Public-private sector pay differential narrows since crash
Pay differentials significantly higher for women, CSO research paper also finds
Those on low income levels in the private sector typically earned less than their counterparts in the public sector, the CSO study found. Photograph: Kai Pfaffenbach/Reuters
The Central Statistics Office (CSO) has weighed into the debate over public-private sector pay with a research paper that suggests pay differentials have been shrinking since the crash.
The agency found that while public sector workers are paid slightly less than their private-sector counterparts overall, the situation varies significantly depending on the pay grade.
The research supports the findings of other studies that those at the bottom of the income ladder tend to be better off in the public sector while those at the top earn more in the private sector.
Traditional analyses used to be based on the CSO’s national employment survey, which has been discontinued.
The CSO has, however, developed a new approach using its quarterly national household survey and data from the Revenue Commissioners.
Overall, it found the public/private sector pay differential ranged from 9.2 per cent in 2011 to 5.05 per cent in 2014.
However, the study revealed great variations in the differential depending on the earnings level reviewed.
Those on low income levels in the public sector typically earned more than their counterparts in the private sector.
The CSO study, which adjusted for the pension levy – introduced during the financial crisis – and for the size of the organisation, showed that in 2014 those at the bottom of the income scale earned up to 11.2 per cent more in the public sector.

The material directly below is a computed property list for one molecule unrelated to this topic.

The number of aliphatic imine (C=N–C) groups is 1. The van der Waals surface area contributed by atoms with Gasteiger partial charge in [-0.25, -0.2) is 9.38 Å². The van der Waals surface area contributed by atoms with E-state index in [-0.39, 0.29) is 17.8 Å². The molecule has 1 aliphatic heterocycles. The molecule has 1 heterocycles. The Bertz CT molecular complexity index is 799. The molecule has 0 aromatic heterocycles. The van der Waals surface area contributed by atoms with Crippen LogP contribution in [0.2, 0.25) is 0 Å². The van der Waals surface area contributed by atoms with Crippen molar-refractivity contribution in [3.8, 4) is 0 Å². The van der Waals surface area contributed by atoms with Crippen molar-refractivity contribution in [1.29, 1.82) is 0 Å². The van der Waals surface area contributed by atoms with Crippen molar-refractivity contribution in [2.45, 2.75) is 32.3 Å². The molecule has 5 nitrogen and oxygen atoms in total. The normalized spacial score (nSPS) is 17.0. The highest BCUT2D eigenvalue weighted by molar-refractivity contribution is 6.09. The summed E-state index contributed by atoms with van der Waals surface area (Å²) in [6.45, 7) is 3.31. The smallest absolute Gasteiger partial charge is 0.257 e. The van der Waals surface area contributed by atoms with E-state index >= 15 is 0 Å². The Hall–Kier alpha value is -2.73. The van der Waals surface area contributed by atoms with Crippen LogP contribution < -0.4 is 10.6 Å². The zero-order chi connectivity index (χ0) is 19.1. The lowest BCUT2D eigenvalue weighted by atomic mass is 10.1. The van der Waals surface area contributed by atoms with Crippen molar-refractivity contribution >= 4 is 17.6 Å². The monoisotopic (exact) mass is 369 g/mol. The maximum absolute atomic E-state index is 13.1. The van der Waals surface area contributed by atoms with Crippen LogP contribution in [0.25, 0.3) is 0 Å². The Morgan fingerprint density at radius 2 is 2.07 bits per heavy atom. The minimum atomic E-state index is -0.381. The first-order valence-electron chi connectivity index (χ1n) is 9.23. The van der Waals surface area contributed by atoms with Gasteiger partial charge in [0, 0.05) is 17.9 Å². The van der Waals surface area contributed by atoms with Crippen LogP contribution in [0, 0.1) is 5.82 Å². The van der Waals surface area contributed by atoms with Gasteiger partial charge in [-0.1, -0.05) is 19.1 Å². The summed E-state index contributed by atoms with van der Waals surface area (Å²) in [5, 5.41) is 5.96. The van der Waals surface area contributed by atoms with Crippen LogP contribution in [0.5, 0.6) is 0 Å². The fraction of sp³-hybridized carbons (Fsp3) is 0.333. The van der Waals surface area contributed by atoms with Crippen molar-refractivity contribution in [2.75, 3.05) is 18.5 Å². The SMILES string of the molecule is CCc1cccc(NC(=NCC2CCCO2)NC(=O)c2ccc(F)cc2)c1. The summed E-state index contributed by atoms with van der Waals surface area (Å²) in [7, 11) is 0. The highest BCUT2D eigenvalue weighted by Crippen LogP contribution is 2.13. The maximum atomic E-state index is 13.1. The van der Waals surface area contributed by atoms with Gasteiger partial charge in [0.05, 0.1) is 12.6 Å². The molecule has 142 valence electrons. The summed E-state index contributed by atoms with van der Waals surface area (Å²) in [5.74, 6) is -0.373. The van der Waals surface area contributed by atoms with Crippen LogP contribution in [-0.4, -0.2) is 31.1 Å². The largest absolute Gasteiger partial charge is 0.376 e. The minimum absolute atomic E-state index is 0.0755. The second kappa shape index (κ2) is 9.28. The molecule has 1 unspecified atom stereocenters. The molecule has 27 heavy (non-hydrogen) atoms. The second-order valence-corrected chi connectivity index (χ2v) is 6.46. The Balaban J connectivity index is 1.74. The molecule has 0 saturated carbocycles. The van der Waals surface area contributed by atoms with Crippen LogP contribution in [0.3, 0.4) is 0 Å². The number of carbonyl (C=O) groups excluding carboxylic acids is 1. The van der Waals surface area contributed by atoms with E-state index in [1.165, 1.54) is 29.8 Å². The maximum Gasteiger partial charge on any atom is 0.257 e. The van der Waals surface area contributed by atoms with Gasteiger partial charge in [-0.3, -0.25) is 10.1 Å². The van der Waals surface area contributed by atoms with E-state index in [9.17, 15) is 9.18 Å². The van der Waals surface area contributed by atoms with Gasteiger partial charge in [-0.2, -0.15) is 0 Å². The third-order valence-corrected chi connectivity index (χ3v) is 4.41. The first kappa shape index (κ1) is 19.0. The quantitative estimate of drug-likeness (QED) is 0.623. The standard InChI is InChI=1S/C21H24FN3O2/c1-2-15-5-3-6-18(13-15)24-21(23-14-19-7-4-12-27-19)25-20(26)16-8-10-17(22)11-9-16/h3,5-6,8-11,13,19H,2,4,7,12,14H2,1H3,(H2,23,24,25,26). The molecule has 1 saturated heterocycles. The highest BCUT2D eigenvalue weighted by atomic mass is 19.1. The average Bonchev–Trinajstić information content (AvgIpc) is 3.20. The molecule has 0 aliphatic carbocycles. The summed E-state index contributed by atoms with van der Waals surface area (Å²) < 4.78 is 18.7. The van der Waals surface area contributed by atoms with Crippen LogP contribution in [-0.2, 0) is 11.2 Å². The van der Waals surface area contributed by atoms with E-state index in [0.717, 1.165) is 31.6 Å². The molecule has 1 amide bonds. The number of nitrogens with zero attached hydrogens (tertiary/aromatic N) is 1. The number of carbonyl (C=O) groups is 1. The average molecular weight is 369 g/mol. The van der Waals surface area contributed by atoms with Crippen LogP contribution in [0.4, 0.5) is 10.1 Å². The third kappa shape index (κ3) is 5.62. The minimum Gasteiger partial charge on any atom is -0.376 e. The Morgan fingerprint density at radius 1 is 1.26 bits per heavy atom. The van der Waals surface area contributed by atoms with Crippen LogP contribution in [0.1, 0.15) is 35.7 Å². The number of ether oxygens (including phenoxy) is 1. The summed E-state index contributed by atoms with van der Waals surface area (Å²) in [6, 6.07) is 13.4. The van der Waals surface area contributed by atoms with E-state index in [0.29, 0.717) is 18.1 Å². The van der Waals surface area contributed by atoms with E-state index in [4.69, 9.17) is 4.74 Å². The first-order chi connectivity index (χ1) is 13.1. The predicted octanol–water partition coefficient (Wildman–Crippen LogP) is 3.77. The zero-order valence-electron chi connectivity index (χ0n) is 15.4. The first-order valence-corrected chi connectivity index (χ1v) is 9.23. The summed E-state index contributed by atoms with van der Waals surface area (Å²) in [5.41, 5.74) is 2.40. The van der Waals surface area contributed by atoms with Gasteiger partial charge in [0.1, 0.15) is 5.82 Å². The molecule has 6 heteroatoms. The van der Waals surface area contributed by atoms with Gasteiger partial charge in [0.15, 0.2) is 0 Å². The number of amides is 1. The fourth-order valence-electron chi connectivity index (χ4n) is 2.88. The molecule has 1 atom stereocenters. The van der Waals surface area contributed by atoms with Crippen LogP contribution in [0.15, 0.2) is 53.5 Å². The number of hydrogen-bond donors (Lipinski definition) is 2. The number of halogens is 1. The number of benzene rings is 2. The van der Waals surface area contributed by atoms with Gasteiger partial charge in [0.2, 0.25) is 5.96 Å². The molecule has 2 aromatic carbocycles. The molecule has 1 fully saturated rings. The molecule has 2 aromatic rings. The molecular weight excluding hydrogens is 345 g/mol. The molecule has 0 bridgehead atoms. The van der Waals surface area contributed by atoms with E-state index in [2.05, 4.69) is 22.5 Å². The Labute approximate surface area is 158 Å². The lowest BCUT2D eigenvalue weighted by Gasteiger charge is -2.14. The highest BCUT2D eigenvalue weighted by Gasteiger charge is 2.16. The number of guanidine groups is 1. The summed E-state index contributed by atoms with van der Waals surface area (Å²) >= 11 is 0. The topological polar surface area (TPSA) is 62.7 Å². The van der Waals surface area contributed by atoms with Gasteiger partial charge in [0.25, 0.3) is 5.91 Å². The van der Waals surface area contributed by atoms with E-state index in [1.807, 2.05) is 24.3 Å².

If the pension levy and size of the organisation were excluded, the pay differential in 2014 at the bottom rose to 20 per cent.
However, the findings were reversed for those on higher pay grades.
Top earners in the private sector in 2014 outstripped the earning power of their public-sector equivalents by up to 12.5 per cent.
The study also found public/private sector pay differentials were significantly higher for women than they were for men.
It showed the difference in premium between women and men in the public sector ranged from 9.81 per cent to 14.54 per cent.
If the pension levy and size of the organisation were excluded, the pay differential at the top narrowed to 7.4 per cent in 2014.
As an explanatory variable, the size of the organisation had the effect of increasing the estimated public-sector pay differential in most instances, the CSO noted.
Responding to the study, trade union Unite said the findings dispelled popular myths about public-private sector pay differentials and instead showed that, overall, public-sector workers are paid slightly less than comparable workers in the private sector.
“Public-sector workers are regularly portrayed as overpaid when compared to their private sector counterparts,” Unite regional secretary Jimmy Kelly said.
“The figures published today show that public-sector workers are in fact paid slightly less than their private-sector counterparts,” he said.
“ It also shows that, in contrast to the private sector – where, as shown by yesterday’s ICTU report, top executives can enjoy Lotto-style pay packages – there is greater income equality in the public sector,”Mr Kelly said.